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Real (ish) Life Computational Thinking

I went to see the most delightful talk this week, given by a graduate student. Like many academic talks, the speaker outlined a problem, described similar research and attempts at solutions, which have all failed, then argued for a new solution that he has done research on. The format, obviously, is not what was delightful, instead it was two other features of the talk.

First, the problem: "The dirty dish dilemma." Our young grad student has lived for many years in communal houses. The policy is "clean your own dishes." But sometimes dishes get left in the sink! Like the broken windows theory of crime, soon it snowballs into a sink full of dirty dishes and a lot of unhappy housemates.

When was the last time you went to a talk about something you actually found entertaining? This is so much better than the problem of writing across the curriculum or differentiated instruction! (And truly, I think life at most schools would be more improved by 30 minutes on solving the dirty dishes in the staff room sink than by 30 minutes on curricular reform.)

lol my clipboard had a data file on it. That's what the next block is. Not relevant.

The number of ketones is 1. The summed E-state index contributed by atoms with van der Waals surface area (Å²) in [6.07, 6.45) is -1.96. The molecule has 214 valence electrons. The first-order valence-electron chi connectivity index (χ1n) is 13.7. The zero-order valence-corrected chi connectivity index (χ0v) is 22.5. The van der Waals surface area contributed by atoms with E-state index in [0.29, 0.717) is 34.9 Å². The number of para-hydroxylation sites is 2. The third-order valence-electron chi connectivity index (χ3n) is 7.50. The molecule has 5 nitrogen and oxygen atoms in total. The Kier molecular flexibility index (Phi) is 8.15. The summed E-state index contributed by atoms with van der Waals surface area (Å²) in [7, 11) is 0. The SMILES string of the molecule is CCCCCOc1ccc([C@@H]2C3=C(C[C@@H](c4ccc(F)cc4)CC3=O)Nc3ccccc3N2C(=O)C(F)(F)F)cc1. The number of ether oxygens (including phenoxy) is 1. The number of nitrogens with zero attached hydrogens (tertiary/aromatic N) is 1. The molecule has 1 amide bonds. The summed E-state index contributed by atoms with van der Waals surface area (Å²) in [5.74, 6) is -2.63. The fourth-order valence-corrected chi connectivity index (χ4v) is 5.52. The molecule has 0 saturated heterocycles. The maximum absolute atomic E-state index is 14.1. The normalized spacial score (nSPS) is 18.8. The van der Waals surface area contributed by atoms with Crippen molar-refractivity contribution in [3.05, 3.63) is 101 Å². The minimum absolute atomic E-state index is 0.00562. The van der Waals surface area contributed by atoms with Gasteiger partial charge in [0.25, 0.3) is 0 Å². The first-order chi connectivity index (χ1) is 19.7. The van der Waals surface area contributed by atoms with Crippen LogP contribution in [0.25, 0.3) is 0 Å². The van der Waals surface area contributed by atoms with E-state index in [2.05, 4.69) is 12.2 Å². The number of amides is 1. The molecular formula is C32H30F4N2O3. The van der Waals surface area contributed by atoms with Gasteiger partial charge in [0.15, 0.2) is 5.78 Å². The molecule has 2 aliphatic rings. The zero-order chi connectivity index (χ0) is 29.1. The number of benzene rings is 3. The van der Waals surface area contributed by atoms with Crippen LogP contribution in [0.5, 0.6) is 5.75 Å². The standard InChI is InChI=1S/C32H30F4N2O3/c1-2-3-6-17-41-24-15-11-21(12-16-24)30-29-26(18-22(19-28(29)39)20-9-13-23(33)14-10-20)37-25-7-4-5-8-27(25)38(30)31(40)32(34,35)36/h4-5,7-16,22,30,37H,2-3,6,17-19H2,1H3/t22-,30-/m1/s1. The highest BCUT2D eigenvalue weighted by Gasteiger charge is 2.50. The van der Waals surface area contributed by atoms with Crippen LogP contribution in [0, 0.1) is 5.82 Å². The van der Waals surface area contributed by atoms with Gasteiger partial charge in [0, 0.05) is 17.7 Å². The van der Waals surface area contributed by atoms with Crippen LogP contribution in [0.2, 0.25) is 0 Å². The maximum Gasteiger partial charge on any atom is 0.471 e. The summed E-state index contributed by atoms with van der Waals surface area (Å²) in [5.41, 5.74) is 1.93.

The second delightful part was his research method. It would be hard to go out to lots of communal houses, try different solutions, see which ones worked and then test the "working" solutions at other houses to make sure they really work. But it is easy to download NetLogo and create a model of dirty dishes, including the people who wash and dirty the dishes. And it's very easy to modify the model once you create it - varying how slobbish the people are, trying different solutions, adding or removing constraints (like when Mom gets fed up and yells and all the dishes get washed at once). It was the most realistic example of the use of computational thinking I've seen, and at no time in the talk did the speaker use the phrase computational thinking, nor did he even appear to know that's what he was doing.

Incidentally, the solution is to change the policy to one of small altruism. Instead of "do your own dishes" the policy should be "do your own dishes plus one other dish". Then no one gets stuck having to clean up after everyone else just because their prep period is right after lunch.

Michelle Hutton
CSTA President

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